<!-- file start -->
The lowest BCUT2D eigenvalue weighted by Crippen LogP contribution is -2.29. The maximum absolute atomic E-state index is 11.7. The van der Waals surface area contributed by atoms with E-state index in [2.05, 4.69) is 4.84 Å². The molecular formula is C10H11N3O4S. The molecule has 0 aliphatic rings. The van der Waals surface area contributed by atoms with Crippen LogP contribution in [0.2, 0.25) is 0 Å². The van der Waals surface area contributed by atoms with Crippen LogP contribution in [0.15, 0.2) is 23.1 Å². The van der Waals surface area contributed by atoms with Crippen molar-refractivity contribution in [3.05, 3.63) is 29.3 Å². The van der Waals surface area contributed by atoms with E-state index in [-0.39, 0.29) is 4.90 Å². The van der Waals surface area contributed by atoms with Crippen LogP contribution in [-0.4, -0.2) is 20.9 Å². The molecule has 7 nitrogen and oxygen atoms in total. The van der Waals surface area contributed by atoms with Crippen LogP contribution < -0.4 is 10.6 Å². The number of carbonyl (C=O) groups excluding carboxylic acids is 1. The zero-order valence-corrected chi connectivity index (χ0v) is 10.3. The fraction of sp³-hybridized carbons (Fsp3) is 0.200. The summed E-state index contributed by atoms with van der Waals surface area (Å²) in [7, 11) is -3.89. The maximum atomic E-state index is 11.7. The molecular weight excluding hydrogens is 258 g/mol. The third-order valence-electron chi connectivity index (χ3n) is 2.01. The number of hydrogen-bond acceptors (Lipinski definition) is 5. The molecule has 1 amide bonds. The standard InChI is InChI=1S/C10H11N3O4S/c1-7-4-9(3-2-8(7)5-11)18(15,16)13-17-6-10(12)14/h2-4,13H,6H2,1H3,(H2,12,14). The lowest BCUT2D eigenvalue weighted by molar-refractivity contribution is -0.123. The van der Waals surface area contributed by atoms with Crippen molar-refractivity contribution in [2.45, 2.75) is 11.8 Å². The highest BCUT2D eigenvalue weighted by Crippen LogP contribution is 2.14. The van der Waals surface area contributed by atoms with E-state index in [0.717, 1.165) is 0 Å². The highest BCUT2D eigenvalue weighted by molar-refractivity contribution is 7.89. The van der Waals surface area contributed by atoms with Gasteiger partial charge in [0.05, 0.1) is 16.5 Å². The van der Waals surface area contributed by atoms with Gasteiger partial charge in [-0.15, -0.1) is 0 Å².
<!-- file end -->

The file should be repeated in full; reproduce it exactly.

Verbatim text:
The lowest BCUT2D eigenvalue weighted by Crippen LogP contribution is -2.29. The maximum absolute atomic E-state index is 11.7. The van der Waals surface area contributed by atoms with E-state index in [2.05, 4.69) is 4.84 Å². The molecular formula is C10H11N3O4S. The molecule has 0 aliphatic rings. The van der Waals surface area contributed by atoms with Crippen LogP contribution in [0.2, 0.25) is 0 Å². The van der Waals surface area contributed by atoms with Crippen LogP contribution in [0.15, 0.2) is 23.1 Å². The van der Waals surface area contributed by atoms with Crippen molar-refractivity contribution in [3.05, 3.63) is 29.3 Å². The van der Waals surface area contributed by atoms with E-state index in [-0.39, 0.29) is 4.90 Å². The van der Waals surface area contributed by atoms with Crippen LogP contribution in [-0.4, -0.2) is 20.9 Å². The molecule has 7 nitrogen and oxygen atoms in total. The van der Waals surface area contributed by atoms with Crippen LogP contribution < -0.4 is 10.6 Å². The number of carbonyl (C=O) groups excluding carboxylic acids is 1. The zero-order valence-corrected chi connectivity index (χ0v) is 10.3. The fraction of sp³-hybridized carbons (Fsp3) is 0.200. The summed E-state index contributed by atoms with van der Waals surface area (Å²) in [7, 11) is -3.89. The maximum atomic E-state index is 11.7. The molecular weight excluding hydrogens is 258 g/mol. The third-order valence-electron chi connectivity index (χ3n) is 2.01. The number of hydrogen-bond acceptors (Lipinski definition) is 5. The molecule has 1 amide bonds. The standard InChI is InChI=1S/C10H11N3O4S/c1-7-4-9(3-2-8(7)5-11)18(15,16)13-17-6-10(12)14/h2-4,13H,6H2,1H3,(H2,12,14). The lowest BCUT2D eigenvalue weighted by molar-refractivity contribution is -0.123. The van der Waals surface area contributed by atoms with Crippen molar-refractivity contribution in [2.45, 2.75) is 11.8 Å². The highest BCUT2D eigenvalue weighted by Crippen LogP contribution is 2.14. The van der Waals surface area contributed by atoms with E-state index in [0.717, 1.165) is 0 Å². The highest BCUT2D eigenvalue weighted by molar-refractivity contribution is 7.89. The van der Waals surface area contributed by atoms with Gasteiger partial charge in [0.05, 0.1) is 16.5 Å². The van der Waals surface area contributed by atoms with Gasteiger partial charge in [-0.15, -0.1) is 0 Å².